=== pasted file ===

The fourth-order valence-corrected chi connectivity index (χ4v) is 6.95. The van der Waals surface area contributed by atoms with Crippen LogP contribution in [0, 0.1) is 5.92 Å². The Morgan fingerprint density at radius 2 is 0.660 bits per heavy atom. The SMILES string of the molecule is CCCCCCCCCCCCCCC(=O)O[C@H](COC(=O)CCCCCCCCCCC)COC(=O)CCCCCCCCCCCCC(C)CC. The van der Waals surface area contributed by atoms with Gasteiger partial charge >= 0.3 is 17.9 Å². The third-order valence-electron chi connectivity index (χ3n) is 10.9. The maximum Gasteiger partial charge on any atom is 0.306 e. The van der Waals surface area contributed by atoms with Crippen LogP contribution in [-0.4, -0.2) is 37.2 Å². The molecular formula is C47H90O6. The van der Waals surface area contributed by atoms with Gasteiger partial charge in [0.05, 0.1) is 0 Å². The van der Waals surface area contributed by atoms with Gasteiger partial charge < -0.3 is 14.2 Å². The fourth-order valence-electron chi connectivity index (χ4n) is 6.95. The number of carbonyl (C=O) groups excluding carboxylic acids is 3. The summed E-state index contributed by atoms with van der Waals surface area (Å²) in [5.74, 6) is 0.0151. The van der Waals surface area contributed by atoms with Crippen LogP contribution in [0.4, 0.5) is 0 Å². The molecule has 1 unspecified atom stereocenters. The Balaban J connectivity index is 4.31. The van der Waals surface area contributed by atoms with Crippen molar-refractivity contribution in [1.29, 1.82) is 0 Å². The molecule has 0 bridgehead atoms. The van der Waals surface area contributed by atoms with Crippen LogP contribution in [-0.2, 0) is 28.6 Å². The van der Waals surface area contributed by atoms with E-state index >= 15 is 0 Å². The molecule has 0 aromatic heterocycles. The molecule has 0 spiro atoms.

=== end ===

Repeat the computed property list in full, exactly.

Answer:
The fourth-order valence-corrected chi connectivity index (χ4v) is 6.95. The van der Waals surface area contributed by atoms with Crippen LogP contribution in [0, 0.1) is 5.92 Å². The Morgan fingerprint density at radius 2 is 0.660 bits per heavy atom. The SMILES string of the molecule is CCCCCCCCCCCCCCC(=O)O[C@H](COC(=O)CCCCCCCCCCC)COC(=O)CCCCCCCCCCCCC(C)CC. The van der Waals surface area contributed by atoms with Gasteiger partial charge >= 0.3 is 17.9 Å². The third-order valence-electron chi connectivity index (χ3n) is 10.9. The maximum Gasteiger partial charge on any atom is 0.306 e. The van der Waals surface area contributed by atoms with Crippen LogP contribution in [-0.4, -0.2) is 37.2 Å². The molecular formula is C47H90O6. The van der Waals surface area contributed by atoms with Gasteiger partial charge in [0.05, 0.1) is 0 Å². The van der Waals surface area contributed by atoms with Gasteiger partial charge < -0.3 is 14.2 Å². The fourth-order valence-electron chi connectivity index (χ4n) is 6.95. The number of carbonyl (C=O) groups excluding carboxylic acids is 3. The summed E-state index contributed by atoms with van der Waals surface area (Å²) in [5.74, 6) is 0.0151. The van der Waals surface area contributed by atoms with Crippen LogP contribution in [0.4, 0.5) is 0 Å². The molecule has 1 unspecified atom stereocenters. The Balaban J connectivity index is 4.31. The van der Waals surface area contributed by atoms with Crippen molar-refractivity contribution in [1.29, 1.82) is 0 Å². The molecule has 0 bridgehead atoms. The van der Waals surface area contributed by atoms with Crippen LogP contribution in [-0.2, 0) is 28.6 Å². The van der Waals surface area contributed by atoms with E-state index >= 15 is 0 Å². The molecule has 0 aromatic heterocycles. The molecule has 0 spiro atoms.